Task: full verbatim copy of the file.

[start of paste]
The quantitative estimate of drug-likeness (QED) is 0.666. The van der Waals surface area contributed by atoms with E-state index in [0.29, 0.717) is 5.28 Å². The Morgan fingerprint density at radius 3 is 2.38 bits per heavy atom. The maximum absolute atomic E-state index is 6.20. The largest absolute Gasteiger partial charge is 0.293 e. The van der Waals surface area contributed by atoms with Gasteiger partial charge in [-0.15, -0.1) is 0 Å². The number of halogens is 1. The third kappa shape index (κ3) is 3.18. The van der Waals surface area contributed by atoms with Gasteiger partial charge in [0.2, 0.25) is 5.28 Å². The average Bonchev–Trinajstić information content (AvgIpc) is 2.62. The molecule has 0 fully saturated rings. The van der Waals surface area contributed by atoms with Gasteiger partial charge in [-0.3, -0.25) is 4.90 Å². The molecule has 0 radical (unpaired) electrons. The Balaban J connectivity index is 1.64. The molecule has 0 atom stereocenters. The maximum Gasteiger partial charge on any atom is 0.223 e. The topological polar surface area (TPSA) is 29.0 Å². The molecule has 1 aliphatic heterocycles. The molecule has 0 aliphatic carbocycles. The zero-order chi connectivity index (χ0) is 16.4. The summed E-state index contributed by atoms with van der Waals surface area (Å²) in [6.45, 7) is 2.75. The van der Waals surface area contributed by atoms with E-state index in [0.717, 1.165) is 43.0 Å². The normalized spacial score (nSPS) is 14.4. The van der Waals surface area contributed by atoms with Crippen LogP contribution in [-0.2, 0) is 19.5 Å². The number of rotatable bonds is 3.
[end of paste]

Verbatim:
The quantitative estimate of drug-likeness (QED) is 0.666. The van der Waals surface area contributed by atoms with E-state index in [0.29, 0.717) is 5.28 Å². The Morgan fingerprint density at radius 3 is 2.38 bits per heavy atom. The maximum absolute atomic E-state index is 6.20. The largest absolute Gasteiger partial charge is 0.293 e. The van der Waals surface area contributed by atoms with Gasteiger partial charge in [-0.15, -0.1) is 0 Å². The number of halogens is 1. The third kappa shape index (κ3) is 3.18. The van der Waals surface area contributed by atoms with Gasteiger partial charge in [0.2, 0.25) is 5.28 Å². The average Bonchev–Trinajstić information content (AvgIpc) is 2.62. The molecule has 0 fully saturated rings. The van der Waals surface area contributed by atoms with Gasteiger partial charge in [-0.3, -0.25) is 4.90 Å². The molecule has 0 radical (unpaired) electrons. The Balaban J connectivity index is 1.64. The molecule has 0 atom stereocenters. The maximum Gasteiger partial charge on any atom is 0.223 e. The topological polar surface area (TPSA) is 29.0 Å². The molecule has 1 aliphatic heterocycles. The molecule has 0 aliphatic carbocycles. The zero-order chi connectivity index (χ0) is 16.4. The summed E-state index contributed by atoms with van der Waals surface area (Å²) in [6.45, 7) is 2.75. The van der Waals surface area contributed by atoms with E-state index in [0.717, 1.165) is 43.0 Å². The normalized spacial score (nSPS) is 14.4. The van der Waals surface area contributed by atoms with Crippen LogP contribution in [-0.2, 0) is 19.5 Å². The number of rotatable bonds is 3.